The success of checkpoint inhibitors is highly dependent on the extent of a pre-existing immune response against the tumor, and the ability of immune-targeted therapies to re-stimulate/activate immune subsets. Because conventional therapies such as chemotherapy and radiotherapy result in the release of tumor-associated antigens (increased antigenicity) from the apoptotic tumor cells, the increased immunogenicity provides a promising target for immunotherapies [103]. These tumor-associated antigens, released from tumor cells after chemotherapy, are taken up by antigen-presenting cells or DCs and used to stimulate downstream effector T cells capable of recognizing and lysing tumor cells [103]. Accordingly, it is evident that subsequent immunotherapy is likely to be a beneficial endeavor, provided that the initial conventional therapy used is able to effectively “prime” tumor cells to express and present foreign tumor antigens. A study conducted by Twyman-Saint Victor et al. demonstrated that radiation is able to enhance the diversity of the T-cell receptor repertoire of intratumoral T cells. This process was found to underpin the synergy of radiotherapy and anti-PD-1/anti-CLTA-4 in patients with melanoma [103]. Notably, high-dose radiotherapy and high-dose chemotherapy can ablate immune function. Therefore, careful consideration must be given to the dosage and the timing of these therapies when combined with immunotherapy.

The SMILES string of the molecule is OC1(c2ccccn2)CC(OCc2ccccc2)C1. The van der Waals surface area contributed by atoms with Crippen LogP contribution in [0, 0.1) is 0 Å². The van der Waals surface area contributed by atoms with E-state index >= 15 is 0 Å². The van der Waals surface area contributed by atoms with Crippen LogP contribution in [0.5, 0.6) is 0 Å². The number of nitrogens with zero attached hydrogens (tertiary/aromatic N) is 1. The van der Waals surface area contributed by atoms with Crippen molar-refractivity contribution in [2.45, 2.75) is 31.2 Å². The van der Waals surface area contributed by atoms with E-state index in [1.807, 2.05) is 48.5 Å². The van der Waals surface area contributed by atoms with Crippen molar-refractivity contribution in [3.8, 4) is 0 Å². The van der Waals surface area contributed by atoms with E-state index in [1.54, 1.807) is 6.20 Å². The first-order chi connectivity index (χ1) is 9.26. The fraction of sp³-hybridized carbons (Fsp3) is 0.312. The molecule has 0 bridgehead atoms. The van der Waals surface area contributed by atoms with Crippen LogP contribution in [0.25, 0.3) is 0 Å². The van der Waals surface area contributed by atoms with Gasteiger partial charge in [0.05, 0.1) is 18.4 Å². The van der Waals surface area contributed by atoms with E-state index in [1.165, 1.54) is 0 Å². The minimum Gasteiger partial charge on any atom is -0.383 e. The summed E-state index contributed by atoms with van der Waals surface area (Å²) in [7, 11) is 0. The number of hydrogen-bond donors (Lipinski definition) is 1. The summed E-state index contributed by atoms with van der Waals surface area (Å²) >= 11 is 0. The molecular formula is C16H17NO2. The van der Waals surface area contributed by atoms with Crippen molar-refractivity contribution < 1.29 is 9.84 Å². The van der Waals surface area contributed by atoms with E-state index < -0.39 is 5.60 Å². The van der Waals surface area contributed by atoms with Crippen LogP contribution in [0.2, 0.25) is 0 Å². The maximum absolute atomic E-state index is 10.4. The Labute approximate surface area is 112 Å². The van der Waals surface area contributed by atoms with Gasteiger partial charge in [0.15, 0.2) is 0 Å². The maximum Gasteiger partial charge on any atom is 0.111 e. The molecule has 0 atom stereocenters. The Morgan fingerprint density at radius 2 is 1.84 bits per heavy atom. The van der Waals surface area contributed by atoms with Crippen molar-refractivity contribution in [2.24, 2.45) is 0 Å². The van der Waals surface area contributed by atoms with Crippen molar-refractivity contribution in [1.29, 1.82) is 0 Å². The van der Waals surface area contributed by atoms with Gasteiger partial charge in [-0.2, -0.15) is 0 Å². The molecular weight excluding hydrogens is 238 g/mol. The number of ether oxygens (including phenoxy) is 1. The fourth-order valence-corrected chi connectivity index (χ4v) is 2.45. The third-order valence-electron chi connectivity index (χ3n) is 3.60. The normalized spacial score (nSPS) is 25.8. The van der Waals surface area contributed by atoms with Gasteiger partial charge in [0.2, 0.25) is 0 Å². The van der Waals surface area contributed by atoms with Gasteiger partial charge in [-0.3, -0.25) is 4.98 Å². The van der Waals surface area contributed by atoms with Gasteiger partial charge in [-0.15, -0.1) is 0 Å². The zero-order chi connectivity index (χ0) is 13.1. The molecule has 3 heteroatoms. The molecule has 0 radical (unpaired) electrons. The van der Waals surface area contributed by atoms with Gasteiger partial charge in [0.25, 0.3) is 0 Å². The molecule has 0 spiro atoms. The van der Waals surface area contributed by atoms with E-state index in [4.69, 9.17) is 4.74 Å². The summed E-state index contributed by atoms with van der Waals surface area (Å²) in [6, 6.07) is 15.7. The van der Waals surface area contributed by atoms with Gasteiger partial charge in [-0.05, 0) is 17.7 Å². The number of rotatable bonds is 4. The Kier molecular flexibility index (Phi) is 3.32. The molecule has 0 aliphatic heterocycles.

Combining targeted inhibitors with immunotherapy